A forerunner in the value-added, milk-based sports beverage business is Shamrock Farms, Phoenix. In 2010, the company introduced Rockin’ Refuel, a 100% real milk sports recovery beverage fortified to contain 20 grams of proteins per 12-oz single-serve container. The formulation provides a 2:1 carb to protein ratio, which is considered to be the optimal balance for rebuilding muscle.
Since then three other formulations have joined the original line. For those who want even more protein, there’s Rockin’ Refuel Muscle Builder with 30 grams. If lower calorie and less protein is desired, then there’s Rockin’ Refuel Lean Recovery, with 50% less sugar, 20% fewer calories and 17 grams of protein. The newest product in the range is Rockin’ Refuel Lean Builder, with 20 grams of protein, 6 grams of sugar and 150 calories.
“Our new Lean Builder product comes with even fewer calories for everyday active people looking to stay in shape and build lean muscle,” said Blake Atkinson, director of brand management. “As one of the pioneers in protein-fortified milk, Rockin’ Refuel is constantly evaluating the needs of people who lead active lifestyles in order to create new products that are beneficial to achieving their physical goals.”
Another forerunner in this category is fairlife L.L.C., Chicago, formerly Fair Oaks Farms Brands Inc. The company is owned by a group of farmers and is also the developer and marketer of the Core Power line of high-protein milkshakes.
Core Power, the lactose-free recovery beverage that made its initial debut a few years ago under the brand Athletes HoneyMilk, is manufactured with fluid milk and honey. Core Power’s ratio of 20% whey and 80% casein is the same ratio that is naturally found in milk. It is sold in 11.5-oz plastic bottles and is aseptically packaged so it may be distributed in a shelf-stable environment until chilled before consumption.
“Our unique cold filtration process, which allows us to increase the amount of protein and calcium, is a true innovation in the dairy category,” said Steve Jones, chief executive officer. “Core Power replenishes strength and builds lean muscle after a workout. It’s a perfect recovery drink for everyone — from the elite athlete to those just trying to keep fit.”
Since June 2012, when the five-variety line — chocolate in both 20 grams and 26 grams of protein per serving, banana (26 grams), strawberry banana (20 grams) and vanilla (26 grams) — started being distributed by Coca-Cola Refreshments, Atlanta, sales have boomed for the company.
“This past year, sales of Core Power grew to five times what we accomplished in 2012, which itself was five times more than 2011,” said Anders Porter, director of communications. “We look for that trend to continue in 2014.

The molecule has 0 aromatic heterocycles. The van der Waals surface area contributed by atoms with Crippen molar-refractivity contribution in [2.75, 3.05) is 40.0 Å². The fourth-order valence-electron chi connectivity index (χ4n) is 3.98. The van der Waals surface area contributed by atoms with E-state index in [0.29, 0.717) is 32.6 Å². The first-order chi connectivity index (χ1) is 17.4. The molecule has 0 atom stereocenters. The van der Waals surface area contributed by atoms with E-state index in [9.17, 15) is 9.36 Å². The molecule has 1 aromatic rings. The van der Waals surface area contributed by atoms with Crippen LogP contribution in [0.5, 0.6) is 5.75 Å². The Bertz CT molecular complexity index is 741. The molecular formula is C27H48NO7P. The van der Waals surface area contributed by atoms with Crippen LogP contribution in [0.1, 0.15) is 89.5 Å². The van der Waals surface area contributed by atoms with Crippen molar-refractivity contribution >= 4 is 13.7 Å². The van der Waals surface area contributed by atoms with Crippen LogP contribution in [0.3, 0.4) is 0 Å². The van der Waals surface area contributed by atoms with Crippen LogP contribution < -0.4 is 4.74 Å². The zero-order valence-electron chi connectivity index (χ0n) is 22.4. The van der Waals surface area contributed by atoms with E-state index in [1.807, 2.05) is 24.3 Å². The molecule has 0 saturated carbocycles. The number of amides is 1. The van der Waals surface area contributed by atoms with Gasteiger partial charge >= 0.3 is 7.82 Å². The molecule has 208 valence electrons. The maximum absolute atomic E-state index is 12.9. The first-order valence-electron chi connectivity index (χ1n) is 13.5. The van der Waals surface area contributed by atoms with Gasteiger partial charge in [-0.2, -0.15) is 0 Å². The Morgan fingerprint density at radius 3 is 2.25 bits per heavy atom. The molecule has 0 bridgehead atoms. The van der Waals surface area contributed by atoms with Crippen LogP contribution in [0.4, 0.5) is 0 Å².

“Core Power is now in national distribution in all channels and is growing in popularity not only amongst fitness enthusiasts, but with on-the-go active lifestylers looking for a nutritious snack. The popularity of the product is largely due to the superior taste, which is driven by the fact that Core Power does not use protein powders or milk powders, instead relying on the natural, in-solution whey and casein proteins naturally found in milk.”
Core Power’s nutritional profile attracted the attention of elite athletes, as the product was named “Official protein drink of the 2014 Winter Olympic Games,” which will be taking place this February in Sochi, Russia.
“This adds credibility to the fact that Core Power is not just a great-tasting product, but is appreciated and utilized by some of the most well-trained and focused athletes in the world,” Mr. Porter said.
As an emerging dairy-based health and wellness company, fairlife is aware of the growth of milk-based products in the sports nutrition category.
“We are excited to be leading the way with the fresh milk-based nutrition in Core Power,” Mr. Porter said. “We look forward to going beyond sports nutrition by contributing with other high-protein milk based products in the future.”
Other dairies around the world are joining in on the protein-enhanced fresh milk sports nutrition trend. Most recently, Saputo Dairy Products Canada G.P., Montreal, introduced Milk2Go Sport. Formulated to deliver 26 grams of protein per 11-oz bottle, this new sports variety joins the company’s other on-the-go fresh milk products.
“People are increasingly mindful about their protein intake, but are often pressed for time or unsure about what to consume post-workout to ensure proper recovery,” said Philippe Duhamel, marketing manager. “Milk2Go Sport was formulated for on-the-go people who are looking for a great tasting product that is high in protein with the natural goodness of milk.”
It is that natural goodness of milk that give it an edge in the sports nutrition beverage business.